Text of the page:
Travel disclosure reports filed with the House Ethics Committee show some participants used a loophole to skirt a 2007 rule change that generally limit such trips to only one day, Roll Call reported Tuesday.
The 110th Congress enacted rules that bar entities that have lobbyists from sponsoring most forms of congressional travel that last for more than a day.
However, it allows an additional night's lodging in "exceptional" circumstances and also permits travelers to extend a trip by paying for the extra days themselves.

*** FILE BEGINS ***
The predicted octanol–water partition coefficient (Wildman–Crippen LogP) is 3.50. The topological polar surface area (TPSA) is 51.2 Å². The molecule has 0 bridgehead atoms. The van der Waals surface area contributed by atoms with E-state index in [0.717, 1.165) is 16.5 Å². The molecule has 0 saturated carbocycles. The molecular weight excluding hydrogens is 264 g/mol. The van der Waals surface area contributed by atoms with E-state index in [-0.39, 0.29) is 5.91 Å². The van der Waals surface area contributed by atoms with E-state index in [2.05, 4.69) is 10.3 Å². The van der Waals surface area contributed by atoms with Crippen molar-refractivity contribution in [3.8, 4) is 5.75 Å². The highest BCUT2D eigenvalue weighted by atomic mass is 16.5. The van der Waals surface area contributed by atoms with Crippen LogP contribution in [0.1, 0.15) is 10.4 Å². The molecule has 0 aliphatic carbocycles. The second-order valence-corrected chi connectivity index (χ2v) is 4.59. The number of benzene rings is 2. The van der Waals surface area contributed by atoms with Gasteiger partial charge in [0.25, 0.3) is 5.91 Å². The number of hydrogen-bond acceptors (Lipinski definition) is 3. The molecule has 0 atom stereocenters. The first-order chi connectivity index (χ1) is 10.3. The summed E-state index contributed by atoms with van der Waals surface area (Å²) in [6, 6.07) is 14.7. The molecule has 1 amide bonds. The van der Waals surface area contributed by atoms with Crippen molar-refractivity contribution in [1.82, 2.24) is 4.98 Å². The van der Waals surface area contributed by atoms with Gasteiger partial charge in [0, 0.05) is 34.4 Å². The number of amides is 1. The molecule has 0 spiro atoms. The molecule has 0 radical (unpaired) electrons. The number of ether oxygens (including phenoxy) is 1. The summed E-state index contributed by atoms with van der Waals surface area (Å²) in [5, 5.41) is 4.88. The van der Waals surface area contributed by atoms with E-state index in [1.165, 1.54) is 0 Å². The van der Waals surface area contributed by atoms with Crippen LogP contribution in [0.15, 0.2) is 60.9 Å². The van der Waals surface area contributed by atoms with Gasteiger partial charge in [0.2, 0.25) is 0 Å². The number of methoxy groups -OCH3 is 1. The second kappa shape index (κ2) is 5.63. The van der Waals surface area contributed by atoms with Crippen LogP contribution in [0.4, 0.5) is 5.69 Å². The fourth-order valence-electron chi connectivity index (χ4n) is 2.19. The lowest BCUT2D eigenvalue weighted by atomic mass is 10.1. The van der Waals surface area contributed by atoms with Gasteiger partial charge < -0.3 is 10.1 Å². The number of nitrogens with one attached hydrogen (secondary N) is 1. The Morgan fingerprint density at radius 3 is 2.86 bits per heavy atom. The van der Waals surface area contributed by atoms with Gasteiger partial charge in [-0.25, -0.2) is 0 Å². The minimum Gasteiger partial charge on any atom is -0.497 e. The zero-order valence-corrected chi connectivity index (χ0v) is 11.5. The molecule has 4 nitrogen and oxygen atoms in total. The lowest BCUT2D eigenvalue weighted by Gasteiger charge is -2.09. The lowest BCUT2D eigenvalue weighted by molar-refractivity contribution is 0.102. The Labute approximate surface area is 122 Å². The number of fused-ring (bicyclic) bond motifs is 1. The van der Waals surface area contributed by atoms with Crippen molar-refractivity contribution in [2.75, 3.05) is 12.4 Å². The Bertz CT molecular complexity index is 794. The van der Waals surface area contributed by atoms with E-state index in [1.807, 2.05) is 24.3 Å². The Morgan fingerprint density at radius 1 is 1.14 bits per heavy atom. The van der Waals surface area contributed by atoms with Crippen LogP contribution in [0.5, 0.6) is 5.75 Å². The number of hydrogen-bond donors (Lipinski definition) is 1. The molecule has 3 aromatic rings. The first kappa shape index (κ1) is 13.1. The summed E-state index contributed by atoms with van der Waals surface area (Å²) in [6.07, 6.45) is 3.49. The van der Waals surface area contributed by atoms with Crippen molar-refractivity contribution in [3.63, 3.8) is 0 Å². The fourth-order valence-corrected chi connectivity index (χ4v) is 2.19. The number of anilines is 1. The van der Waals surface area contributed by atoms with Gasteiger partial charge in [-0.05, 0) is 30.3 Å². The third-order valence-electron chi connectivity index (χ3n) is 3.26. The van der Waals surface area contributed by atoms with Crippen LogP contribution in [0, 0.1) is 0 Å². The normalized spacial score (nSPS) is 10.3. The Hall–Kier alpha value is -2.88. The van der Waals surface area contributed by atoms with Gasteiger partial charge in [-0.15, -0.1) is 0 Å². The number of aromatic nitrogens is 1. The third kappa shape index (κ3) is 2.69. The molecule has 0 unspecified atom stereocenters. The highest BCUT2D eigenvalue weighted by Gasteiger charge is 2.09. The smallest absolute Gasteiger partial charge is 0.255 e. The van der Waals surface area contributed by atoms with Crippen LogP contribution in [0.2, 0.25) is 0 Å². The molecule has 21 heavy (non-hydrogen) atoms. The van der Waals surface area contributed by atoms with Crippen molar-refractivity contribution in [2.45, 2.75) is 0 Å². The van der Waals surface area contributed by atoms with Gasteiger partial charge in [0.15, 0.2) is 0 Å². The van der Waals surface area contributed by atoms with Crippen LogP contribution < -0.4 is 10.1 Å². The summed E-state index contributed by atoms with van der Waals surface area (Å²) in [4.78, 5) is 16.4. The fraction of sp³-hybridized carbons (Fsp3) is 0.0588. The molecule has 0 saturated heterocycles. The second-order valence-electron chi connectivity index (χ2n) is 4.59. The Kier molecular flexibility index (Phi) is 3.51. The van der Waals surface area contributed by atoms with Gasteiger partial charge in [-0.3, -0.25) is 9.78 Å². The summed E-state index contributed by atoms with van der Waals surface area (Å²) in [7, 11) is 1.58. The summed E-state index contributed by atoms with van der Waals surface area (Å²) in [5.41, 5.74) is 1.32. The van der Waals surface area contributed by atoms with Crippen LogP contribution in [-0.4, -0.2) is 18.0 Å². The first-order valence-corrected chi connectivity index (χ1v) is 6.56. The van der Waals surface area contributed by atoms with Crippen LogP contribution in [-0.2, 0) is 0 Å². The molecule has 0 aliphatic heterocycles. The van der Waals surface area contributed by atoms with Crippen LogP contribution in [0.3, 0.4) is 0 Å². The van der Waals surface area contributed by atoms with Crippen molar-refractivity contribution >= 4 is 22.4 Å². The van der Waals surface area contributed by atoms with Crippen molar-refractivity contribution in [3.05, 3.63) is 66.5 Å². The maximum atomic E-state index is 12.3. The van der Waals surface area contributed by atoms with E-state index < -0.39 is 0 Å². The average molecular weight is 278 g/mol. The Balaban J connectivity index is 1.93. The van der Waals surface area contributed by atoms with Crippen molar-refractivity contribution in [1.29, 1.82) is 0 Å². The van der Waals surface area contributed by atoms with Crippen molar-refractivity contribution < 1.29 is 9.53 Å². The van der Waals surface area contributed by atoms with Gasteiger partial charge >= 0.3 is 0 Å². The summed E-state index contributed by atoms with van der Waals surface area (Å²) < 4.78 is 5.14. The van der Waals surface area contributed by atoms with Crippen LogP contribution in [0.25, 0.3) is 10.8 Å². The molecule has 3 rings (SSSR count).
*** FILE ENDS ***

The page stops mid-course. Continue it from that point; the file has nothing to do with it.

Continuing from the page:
By combining the two provisions, a one-day trip morphed into four or more days for some lawmakers and staff, the Washington publication said.
At least 51 lawmakers and staffers attended this year's mid-January electronics trade show compliments of the association. The group shelled out more than $74,000 for their airfare, hotel, accommodations and other expenses, tallies provided by LegiStorm indicated.
Among those who extended their one-day trip were Rep. Billy Long, R-Mo. and Benjamin Branch, chief of staff to Rep. Gregory Meeks, D-N.Y, Roll Call reported.
Beautician charged with giving client fatal silicone butt injection
LGBT community has 'bullied the American people': Bachmann